The thing I will say kills me about the folks that want to sound like the Juke box is that they seldom pay attention to the mix on the recording. By which I mean that for most tunes the levels are set with vox out front, snare on the backbeat next, then bass, then the guitars and keys and rest of the drum set. IME all that gets reset, but they will want you to play the tune EXACTLY. Kills me every time. LOL. GLI.
  6. Nashrakh


    Aug 16, 2008
    Hamburg, Germany
    Depends on what kind of music we're talking about. I'd steer clear of going crazy on U2 songs but if you play some Hendrix - play your butt off!
  7. May depend on the song; it should at least sound like what everyone would expect to hear. But some tunes will give you more leeway than others.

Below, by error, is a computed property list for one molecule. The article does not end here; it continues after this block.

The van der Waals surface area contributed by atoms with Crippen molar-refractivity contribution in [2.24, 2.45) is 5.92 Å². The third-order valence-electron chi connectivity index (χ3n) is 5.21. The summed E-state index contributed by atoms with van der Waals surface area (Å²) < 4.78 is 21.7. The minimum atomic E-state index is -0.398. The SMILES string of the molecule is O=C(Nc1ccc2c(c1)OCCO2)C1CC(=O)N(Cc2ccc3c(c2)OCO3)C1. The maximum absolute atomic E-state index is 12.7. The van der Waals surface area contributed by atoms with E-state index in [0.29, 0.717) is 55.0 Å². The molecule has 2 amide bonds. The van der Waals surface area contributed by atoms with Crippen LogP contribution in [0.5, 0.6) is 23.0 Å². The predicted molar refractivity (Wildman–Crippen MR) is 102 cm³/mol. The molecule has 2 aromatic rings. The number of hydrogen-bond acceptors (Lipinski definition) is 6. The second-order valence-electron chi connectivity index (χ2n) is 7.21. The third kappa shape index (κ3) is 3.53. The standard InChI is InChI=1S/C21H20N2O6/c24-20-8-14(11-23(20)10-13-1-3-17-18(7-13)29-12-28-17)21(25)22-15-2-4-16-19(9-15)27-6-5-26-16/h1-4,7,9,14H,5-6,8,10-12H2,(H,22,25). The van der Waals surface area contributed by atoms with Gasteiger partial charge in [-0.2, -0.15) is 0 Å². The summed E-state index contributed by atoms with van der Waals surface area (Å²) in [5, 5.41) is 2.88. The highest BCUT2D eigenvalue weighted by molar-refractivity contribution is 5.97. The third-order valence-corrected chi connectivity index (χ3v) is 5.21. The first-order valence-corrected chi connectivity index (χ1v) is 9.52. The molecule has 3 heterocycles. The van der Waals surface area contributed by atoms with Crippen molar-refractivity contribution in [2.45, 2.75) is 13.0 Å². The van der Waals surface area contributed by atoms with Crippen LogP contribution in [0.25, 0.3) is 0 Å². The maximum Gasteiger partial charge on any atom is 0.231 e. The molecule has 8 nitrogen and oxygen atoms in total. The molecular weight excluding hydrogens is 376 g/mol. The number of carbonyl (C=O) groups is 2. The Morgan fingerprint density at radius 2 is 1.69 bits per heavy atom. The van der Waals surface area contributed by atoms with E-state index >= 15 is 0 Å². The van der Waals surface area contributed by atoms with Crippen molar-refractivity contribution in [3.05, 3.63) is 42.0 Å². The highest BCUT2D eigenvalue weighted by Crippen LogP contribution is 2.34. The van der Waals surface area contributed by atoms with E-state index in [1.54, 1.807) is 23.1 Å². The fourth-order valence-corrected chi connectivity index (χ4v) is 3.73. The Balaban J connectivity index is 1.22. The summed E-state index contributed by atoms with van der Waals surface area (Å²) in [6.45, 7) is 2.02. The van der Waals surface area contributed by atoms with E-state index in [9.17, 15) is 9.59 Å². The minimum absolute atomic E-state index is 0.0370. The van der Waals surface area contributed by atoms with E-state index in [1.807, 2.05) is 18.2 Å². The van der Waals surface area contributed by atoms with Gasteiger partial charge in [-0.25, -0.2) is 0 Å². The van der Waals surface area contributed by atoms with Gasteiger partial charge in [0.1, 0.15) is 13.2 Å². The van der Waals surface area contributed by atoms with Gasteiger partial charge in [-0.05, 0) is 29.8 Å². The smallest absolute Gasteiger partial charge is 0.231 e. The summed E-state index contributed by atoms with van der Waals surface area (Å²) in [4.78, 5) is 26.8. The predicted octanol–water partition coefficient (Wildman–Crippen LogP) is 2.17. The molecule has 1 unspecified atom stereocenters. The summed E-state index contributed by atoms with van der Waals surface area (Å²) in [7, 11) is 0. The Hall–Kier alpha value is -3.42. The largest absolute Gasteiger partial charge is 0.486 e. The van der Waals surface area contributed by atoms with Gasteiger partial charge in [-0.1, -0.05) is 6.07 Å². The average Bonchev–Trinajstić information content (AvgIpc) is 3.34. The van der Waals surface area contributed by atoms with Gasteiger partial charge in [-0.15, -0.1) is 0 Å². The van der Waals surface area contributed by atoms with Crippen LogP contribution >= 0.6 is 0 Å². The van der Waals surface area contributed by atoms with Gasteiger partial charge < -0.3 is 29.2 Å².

I was learning "Fire" by Springsteen right after joining a band that was a few levels above what I had done before. I had the changes, but not the distinctive pattern. Thought I could wing it. :scowl: I got a very stern lecture from the BL, which I totally deserved. So I woodshedded that sucker until I could play it in my sleep.
  8. tgriley62


    Jan 25, 2011
    S.E. Mo
    IMO it depends on a couple of things. 1. I have been playing for 4 years and I am 51. I tried in HS to play but gave up and quit. Now at my age my fingers don't move as fast as they did 35 yrs ago so on some songs I can not play as fast as the original so I improvise. 2. If it is a song with a classic bass line such as "money" by Pink Floyd you shoud be as close to the original as possible. But, as I stated before, 90% of an audiance will not notice if you are not playing note for note but, 99% of an audiance will be able to tell if you are out of tune or playing the wrong notes
  9. LeeNunn

    LeeNunn Supporting Member

    Oct 9, 2012
    Charlottesville, VA